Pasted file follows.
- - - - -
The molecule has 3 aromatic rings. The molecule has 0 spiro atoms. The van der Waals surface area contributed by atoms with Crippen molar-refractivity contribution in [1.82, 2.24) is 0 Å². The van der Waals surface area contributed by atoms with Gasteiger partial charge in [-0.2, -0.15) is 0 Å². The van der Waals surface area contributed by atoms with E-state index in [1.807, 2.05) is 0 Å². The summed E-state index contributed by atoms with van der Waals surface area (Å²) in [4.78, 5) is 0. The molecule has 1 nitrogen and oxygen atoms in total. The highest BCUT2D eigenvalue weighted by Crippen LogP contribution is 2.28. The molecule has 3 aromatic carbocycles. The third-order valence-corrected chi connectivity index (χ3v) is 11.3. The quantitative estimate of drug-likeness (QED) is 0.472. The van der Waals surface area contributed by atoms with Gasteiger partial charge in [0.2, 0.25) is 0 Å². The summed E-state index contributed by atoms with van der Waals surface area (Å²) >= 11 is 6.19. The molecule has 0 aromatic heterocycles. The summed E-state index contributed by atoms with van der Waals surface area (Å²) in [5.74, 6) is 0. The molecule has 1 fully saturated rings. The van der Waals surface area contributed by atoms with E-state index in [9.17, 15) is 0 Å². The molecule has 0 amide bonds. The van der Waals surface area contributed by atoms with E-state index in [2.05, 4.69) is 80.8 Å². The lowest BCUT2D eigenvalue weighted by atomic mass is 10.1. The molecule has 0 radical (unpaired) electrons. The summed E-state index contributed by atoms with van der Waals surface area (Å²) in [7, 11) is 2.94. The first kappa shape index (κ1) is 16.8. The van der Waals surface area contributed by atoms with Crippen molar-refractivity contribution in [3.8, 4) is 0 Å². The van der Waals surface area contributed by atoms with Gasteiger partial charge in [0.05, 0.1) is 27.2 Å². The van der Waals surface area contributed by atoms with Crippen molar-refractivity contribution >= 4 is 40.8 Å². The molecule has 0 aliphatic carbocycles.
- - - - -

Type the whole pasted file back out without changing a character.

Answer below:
The molecule has 3 aromatic rings. The molecule has 0 spiro atoms. The van der Waals surface area contributed by atoms with Crippen molar-refractivity contribution in [1.82, 2.24) is 0 Å². The van der Waals surface area contributed by atoms with Gasteiger partial charge in [-0.2, -0.15) is 0 Å². The van der Waals surface area contributed by atoms with E-state index in [1.807, 2.05) is 0 Å². The summed E-state index contributed by atoms with van der Waals surface area (Å²) in [4.78, 5) is 0. The molecule has 1 nitrogen and oxygen atoms in total. The highest BCUT2D eigenvalue weighted by Crippen LogP contribution is 2.28. The molecule has 3 aromatic carbocycles. The third-order valence-corrected chi connectivity index (χ3v) is 11.3. The quantitative estimate of drug-likeness (QED) is 0.472. The van der Waals surface area contributed by atoms with Gasteiger partial charge in [0.2, 0.25) is 0 Å². The summed E-state index contributed by atoms with van der Waals surface area (Å²) >= 11 is 6.19. The molecule has 0 aromatic heterocycles. The summed E-state index contributed by atoms with van der Waals surface area (Å²) in [5.74, 6) is 0. The molecule has 1 fully saturated rings. The van der Waals surface area contributed by atoms with E-state index in [9.17, 15) is 0 Å². The molecule has 0 amide bonds. The van der Waals surface area contributed by atoms with E-state index in [2.05, 4.69) is 80.8 Å². The lowest BCUT2D eigenvalue weighted by atomic mass is 10.1. The molecule has 0 radical (unpaired) electrons. The summed E-state index contributed by atoms with van der Waals surface area (Å²) in [7, 11) is 2.94. The first kappa shape index (κ1) is 16.8. The van der Waals surface area contributed by atoms with Crippen molar-refractivity contribution in [3.8, 4) is 0 Å². The van der Waals surface area contributed by atoms with Gasteiger partial charge in [0.05, 0.1) is 27.2 Å². The van der Waals surface area contributed by atoms with Crippen molar-refractivity contribution >= 4 is 40.8 Å². The molecule has 0 aliphatic carbocycles.